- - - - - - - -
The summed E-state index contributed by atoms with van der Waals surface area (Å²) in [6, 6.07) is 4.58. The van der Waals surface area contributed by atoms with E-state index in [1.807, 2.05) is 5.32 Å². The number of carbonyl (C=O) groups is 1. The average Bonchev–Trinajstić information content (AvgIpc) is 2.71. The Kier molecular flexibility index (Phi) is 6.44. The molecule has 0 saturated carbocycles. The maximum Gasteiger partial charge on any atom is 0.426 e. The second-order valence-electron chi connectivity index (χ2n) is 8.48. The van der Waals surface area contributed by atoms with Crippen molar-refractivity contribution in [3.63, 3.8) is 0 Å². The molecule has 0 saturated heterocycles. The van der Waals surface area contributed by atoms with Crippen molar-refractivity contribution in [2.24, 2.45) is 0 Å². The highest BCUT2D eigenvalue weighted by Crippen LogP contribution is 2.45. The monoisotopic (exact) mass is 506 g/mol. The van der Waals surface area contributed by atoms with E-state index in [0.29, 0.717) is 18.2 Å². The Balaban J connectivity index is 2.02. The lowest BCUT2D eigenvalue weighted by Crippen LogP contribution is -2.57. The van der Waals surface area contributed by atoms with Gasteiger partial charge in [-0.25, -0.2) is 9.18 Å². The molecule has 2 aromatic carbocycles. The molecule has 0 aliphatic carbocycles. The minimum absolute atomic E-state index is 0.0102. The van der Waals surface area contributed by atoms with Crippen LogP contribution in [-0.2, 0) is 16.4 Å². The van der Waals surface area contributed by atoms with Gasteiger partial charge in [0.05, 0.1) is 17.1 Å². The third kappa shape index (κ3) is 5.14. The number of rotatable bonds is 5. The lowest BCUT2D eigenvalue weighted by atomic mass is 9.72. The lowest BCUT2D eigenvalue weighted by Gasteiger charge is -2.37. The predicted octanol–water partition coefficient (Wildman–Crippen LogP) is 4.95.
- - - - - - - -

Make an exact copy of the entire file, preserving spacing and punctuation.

The summed E-state index contributed by atoms with van der Waals surface area (Å²) in [6, 6.07) is 4.58. The van der Waals surface area contributed by atoms with E-state index in [1.807, 2.05) is 5.32 Å². The number of carbonyl (C=O) groups is 1. The average Bonchev–Trinajstić information content (AvgIpc) is 2.71. The Kier molecular flexibility index (Phi) is 6.44. The molecule has 0 saturated carbocycles. The maximum Gasteiger partial charge on any atom is 0.426 e. The second-order valence-electron chi connectivity index (χ2n) is 8.48. The van der Waals surface area contributed by atoms with Crippen molar-refractivity contribution in [3.63, 3.8) is 0 Å². The molecule has 0 saturated heterocycles. The van der Waals surface area contributed by atoms with Crippen molar-refractivity contribution in [2.24, 2.45) is 0 Å². The highest BCUT2D eigenvalue weighted by Crippen LogP contribution is 2.45. The monoisotopic (exact) mass is 506 g/mol. The van der Waals surface area contributed by atoms with E-state index in [0.29, 0.717) is 18.2 Å². The Balaban J connectivity index is 2.02. The lowest BCUT2D eigenvalue weighted by Crippen LogP contribution is -2.57. The van der Waals surface area contributed by atoms with Gasteiger partial charge in [-0.25, -0.2) is 9.18 Å². The molecule has 2 aromatic carbocycles. The molecule has 0 aliphatic carbocycles. The minimum absolute atomic E-state index is 0.0102. The van der Waals surface area contributed by atoms with Crippen LogP contribution in [-0.2, 0) is 16.4 Å². The van der Waals surface area contributed by atoms with Gasteiger partial charge in [0.05, 0.1) is 17.1 Å². The third kappa shape index (κ3) is 5.14. The number of rotatable bonds is 5. The lowest BCUT2D eigenvalue weighted by atomic mass is 9.72. The lowest BCUT2D eigenvalue weighted by Gasteiger charge is -2.37. The predicted octanol–water partition coefficient (Wildman–Crippen LogP) is 4.95.